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They say it’s lonely at the top – but, gosh, how can that be when you’ve got all those dead presidents to keep you company?
We know that runaway executive pay has left cubicle employees and shop floor workers far behind, but they’re not the only ones eating the CEO’s financial dust these days. The top corporate dogs are now so lavishly paid that their cohorts in the executive suites – the number twos and threes in the corporate heirarchy – are no longer in the same stratosphere as the number one.
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In the 1970s, the CEOs of America’s biggest corporations were averaging 80 percent more in pay than the third-highest-paid exectuives. Today, that gap has become a chasm, with the CEOs taking 260 percent more than their number threes.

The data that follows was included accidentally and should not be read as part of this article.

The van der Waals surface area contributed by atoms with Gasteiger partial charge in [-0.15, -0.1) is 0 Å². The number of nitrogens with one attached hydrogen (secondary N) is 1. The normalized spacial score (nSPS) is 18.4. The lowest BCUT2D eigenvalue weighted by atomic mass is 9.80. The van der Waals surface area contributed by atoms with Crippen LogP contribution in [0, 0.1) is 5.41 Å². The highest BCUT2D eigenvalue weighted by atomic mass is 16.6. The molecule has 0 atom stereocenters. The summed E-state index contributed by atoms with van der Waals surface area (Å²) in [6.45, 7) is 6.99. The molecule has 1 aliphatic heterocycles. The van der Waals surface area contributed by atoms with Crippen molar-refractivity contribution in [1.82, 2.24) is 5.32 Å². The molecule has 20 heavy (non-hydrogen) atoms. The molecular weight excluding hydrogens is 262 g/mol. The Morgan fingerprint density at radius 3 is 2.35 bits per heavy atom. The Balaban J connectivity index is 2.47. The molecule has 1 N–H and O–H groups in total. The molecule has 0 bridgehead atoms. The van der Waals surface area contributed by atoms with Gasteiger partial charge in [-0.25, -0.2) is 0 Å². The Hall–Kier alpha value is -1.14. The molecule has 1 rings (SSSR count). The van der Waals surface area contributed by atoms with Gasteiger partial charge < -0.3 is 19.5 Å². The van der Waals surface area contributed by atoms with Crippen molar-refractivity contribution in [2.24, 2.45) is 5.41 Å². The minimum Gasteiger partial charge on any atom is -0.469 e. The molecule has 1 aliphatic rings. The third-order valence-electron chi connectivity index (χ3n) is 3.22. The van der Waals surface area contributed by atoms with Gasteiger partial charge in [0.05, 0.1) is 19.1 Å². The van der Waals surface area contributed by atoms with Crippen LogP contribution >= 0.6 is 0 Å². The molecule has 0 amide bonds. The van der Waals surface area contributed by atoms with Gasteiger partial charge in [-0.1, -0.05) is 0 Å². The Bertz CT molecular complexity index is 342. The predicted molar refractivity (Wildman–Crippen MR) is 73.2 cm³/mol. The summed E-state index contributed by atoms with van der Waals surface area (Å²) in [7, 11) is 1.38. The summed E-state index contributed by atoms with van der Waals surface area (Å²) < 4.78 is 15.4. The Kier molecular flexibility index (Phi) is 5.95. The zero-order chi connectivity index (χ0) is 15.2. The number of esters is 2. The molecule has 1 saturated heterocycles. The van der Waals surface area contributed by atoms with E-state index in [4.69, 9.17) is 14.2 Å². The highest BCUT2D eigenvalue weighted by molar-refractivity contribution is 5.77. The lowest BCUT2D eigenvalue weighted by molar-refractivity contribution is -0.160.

This separation of the corporate elites from everyone else is a reflection of a pernicious new ethic of greed in our larger society. It’s an abandonment of America’s uniting ethic of egalitarianism – the notion that we’re all in this together – replacing it with the notion of everyone for themselves.
In the past 20 years, while the middle class has seen its income level fall, those at the top are soaring. The top 10 percent had a 54 percent increase in real income. But the income of the wealthiest one percent shot up by 128 percent. And at the tippy-top of America’s wealth pyramid, where CEOs dwell, the richest one-hundredth-of-one-percent saw their incomes skyrocket by nearly 400 percent.
Why has CEO pay zoomed away from everyone else’s. Because they control the corporate boards and compensation consultants who set executive pay levels. It’s the buddy system at work.
“More Than Ever, It Pays to Be the Top Executive,” New York Times, May 25, 2007Of course, CEOs say they’re paid so much because their jobs are tough, they’re so smart, and they deserve it. See, it’s really not so lonely at the top – CEOs are never alone because they always have their self-inflated egos with them.
“More Than Ever, It Pays to Be the Top Executive,” New York Times, May 25, 2007